Coffee is one of the most widely consumed beverages in the world next to water and tea; one that has been used by people as a stimulant for hundreds of years. The debate over whether or not the positive benefits outweigh the negatives of drinking coffee however have been up for debate since then. A growing number of studies and research papers have pointed us in the direction towards coffee being more beneficial than not to drinkers, for various reasons.
One of the biggest positives that coffee provides to the consumer is added protection against type 2 diabetes. There numerous studies, in the double digits, that have shown this link between coffee and the ability to fight this disease. This is especially important in today’s society due to the prevalence of type 2 diabetes in the general population as of late. Studies also have shown that decaffeinated coffee is effective as well as regular coffee in fighting this disease. In addition to its prevalence in modern society due to our diets, type 2 diabetes also is a precursor to many other diseases due to the effect it has on our immune system, in that the immune system is weakened. These reasons alone are enough for some people to consider drinking coffee regularly. We are not 100% certain as to what chemicals in coffee cause this, but it is believed that multiple compounds found within the coffee to be responsible. Antioxidants found in coffee are associated with cell and tissue repair. Coffee also contains Magnesium and chromium which help regulate the hormone insulin, which is involved with maintaining the proper blood sugar levels. In type 2 diabetes the individual loses the ability to use insulin and thus cannot regulate their blood sugar levels properly which can lead to health problems including dizziness, fainting and even death.
Caffeinated versus Decaffeinated
What many people are unaware of when it comes to caffeine is that caffeine is a chemical plants use in a similar manner that we humans use adrenaline. It is mainly used as a “fight or flight” defense mechanism to combat predators or pests. Caffeine has a similar effect on humans to an epinephrine shot, meaning that it increases heart rate, tension, and blood pressure which can be dangerous in certain situations and can also be dangerous to certain individuals with underlying health conditions. Basically to be safe if you have any heart problems, if you take any blood pressure medication or are generally high strung, decaffeinated coffee might be a better option for you.
Parkinson’s/Alzheimer’s/Other Neurological diseases
When it comes to Parkinson’s and other neurological diseases, it seems that caffeinated coffee is the better choice here. Although its role isn’t 100% known, it is believed that caffeine is the contributing factor in the decrease in the instances of Parkinson’s disease in those that drank coffee on a regular basis. The risk of dementia was also reduced in those that regularly drank coffee as well.
As with virtually every other food item or beverage we consume, the concern is how many calories we are taking in, and how quickly we can get rid of these calories that will inevitably turn to fat. Coffee alone is only about 10 calories per 8 ounce cup so coffee alone definitely isn’t going to add to an excess in calories, however if you add milk or sugar to your beverage that can change dramatically. A teaspoon of sugar is about 24 calories and half-and-half will set you back about another 50 or so calories, making it easy to turn this drink which naturally has virtually no calories in to a calorie hog that can ruin your diet. Like with virtually everything else, having a coffee with a little milk and sugar in moderation will not have a negative impact on your diet.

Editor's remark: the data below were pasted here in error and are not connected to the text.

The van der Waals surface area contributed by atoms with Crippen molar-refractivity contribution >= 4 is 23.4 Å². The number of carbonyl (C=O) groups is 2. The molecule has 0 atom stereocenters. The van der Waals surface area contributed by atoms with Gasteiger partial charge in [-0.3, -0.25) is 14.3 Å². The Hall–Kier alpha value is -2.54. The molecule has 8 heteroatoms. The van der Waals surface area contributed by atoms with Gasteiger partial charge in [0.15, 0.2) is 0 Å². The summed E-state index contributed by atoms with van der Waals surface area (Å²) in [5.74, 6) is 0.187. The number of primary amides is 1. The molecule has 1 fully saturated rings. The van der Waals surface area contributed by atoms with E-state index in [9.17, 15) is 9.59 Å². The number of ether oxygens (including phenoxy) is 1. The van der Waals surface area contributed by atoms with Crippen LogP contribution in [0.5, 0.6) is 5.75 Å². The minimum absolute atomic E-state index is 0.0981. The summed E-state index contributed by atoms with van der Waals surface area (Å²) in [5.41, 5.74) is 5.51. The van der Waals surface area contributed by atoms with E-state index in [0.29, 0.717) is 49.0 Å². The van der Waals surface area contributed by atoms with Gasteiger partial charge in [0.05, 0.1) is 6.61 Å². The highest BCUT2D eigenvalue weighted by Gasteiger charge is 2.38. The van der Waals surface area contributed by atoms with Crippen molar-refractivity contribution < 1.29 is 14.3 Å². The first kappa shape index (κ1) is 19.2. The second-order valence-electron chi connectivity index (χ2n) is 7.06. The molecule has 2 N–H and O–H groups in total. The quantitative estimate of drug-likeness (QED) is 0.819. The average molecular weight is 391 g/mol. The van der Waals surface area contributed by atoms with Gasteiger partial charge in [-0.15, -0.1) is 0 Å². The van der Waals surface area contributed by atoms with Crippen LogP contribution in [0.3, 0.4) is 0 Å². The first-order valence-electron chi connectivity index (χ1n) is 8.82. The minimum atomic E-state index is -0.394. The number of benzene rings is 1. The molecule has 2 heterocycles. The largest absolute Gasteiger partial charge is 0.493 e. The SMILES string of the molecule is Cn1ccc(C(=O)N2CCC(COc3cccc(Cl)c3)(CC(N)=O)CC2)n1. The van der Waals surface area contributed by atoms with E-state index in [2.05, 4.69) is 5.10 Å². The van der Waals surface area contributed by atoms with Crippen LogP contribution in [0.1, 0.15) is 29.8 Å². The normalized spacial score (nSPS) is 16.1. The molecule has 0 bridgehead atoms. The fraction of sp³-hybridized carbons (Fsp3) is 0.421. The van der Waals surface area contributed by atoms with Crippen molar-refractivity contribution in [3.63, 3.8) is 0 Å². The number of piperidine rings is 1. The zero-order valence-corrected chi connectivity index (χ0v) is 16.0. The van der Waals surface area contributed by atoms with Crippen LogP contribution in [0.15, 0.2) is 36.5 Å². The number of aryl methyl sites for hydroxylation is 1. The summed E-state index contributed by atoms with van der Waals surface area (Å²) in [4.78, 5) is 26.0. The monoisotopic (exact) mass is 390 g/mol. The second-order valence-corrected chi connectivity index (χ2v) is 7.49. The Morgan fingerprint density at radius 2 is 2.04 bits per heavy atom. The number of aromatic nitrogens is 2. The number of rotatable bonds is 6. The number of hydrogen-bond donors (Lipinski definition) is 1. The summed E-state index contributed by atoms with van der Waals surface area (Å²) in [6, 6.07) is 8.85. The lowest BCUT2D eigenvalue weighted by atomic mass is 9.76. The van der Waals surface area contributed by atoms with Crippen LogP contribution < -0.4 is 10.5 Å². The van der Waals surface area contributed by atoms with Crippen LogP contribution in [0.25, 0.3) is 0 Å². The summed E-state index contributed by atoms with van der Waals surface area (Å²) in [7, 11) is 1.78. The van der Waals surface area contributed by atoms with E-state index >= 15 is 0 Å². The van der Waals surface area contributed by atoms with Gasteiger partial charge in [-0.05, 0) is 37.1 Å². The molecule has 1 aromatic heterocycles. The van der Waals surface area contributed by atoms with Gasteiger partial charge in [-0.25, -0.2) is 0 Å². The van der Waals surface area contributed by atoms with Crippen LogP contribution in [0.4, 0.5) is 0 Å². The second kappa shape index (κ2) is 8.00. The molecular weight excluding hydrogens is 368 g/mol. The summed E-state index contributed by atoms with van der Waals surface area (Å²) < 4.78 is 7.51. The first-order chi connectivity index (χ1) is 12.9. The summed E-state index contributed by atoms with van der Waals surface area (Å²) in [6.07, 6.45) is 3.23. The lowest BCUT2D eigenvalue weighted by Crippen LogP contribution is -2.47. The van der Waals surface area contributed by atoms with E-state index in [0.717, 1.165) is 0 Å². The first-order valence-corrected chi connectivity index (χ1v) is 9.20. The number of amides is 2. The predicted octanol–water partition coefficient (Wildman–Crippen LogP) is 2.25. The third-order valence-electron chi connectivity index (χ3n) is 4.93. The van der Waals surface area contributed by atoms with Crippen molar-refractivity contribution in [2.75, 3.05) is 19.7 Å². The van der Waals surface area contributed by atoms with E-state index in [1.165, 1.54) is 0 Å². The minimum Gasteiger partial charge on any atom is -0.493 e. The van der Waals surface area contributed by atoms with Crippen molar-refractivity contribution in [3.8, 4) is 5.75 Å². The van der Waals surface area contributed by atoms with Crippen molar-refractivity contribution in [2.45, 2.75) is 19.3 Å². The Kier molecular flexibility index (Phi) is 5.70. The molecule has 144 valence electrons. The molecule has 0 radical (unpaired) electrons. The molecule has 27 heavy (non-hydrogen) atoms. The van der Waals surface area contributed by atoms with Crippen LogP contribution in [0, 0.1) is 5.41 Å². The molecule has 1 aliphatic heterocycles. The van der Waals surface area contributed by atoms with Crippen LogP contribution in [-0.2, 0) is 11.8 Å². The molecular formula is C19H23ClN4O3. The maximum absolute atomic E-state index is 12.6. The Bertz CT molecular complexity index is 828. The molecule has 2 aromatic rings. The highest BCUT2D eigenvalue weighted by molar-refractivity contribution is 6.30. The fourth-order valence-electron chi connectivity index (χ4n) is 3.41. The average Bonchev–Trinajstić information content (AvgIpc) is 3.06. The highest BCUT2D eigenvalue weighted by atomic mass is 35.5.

When a baby is on the way, making sure that we control what goes in to our bodies by regulating our diet becomes extremely important even more so than usual. Many of these choices are obvious, like severely limiting alcohol consumption, and eliminating smoking. On the other hand, the answer to whether or not a pregnant woman should consume caffeine or coffee at all isn’t as obvious or easily answered. Research on this issue hasn’t given us definitive answers on this subject either except on extreme ends of the spectrum; having up to one twelve ounce coffee daily is ok, and drinking 3 or more cups a day may be attributed to a higher chance of miscarriage but the results are not clear cut as to whether or not the coffee is responsible for this. Again these risks are not fully known or understood, so the best advice is to err on the side of caution and eliminate the consumption of coffee during pregnancy.
If you are not pregnant and do not have any serious health ailments, you can use a simpler guideline as to whether or not you are going overboard on your coffee consumption. The easiest way to do so is to listen to the signals your body is giving you, but you need to know what to look for. The most telltale sign is whether or not you become drowsy at the end of the day. If your energy levels aren’t steadily decreasing as the evening progresses, you may want to reduce your consumption the following day. Another immediate sign of too much caffeine is frequent trips to the bathroom. If you feel that you are going much more frequently than usual, it is probably an indication that you should reduce your caffeine intake. A third sign is fast muscle twitching, which is another result of the caffeine and possible dehydration as a result. If your bicep for example twitches repeatedly throughout the day without any stimulation or other reasoning why it should, you are probably drinking too much caffeine as well. Tension headaches are a fourth common physiological response to too much caffeine. Caffeine really a harmful substance so listening to our body for cues is a good starting point in determining whether or not we should reduce our caffeine intake.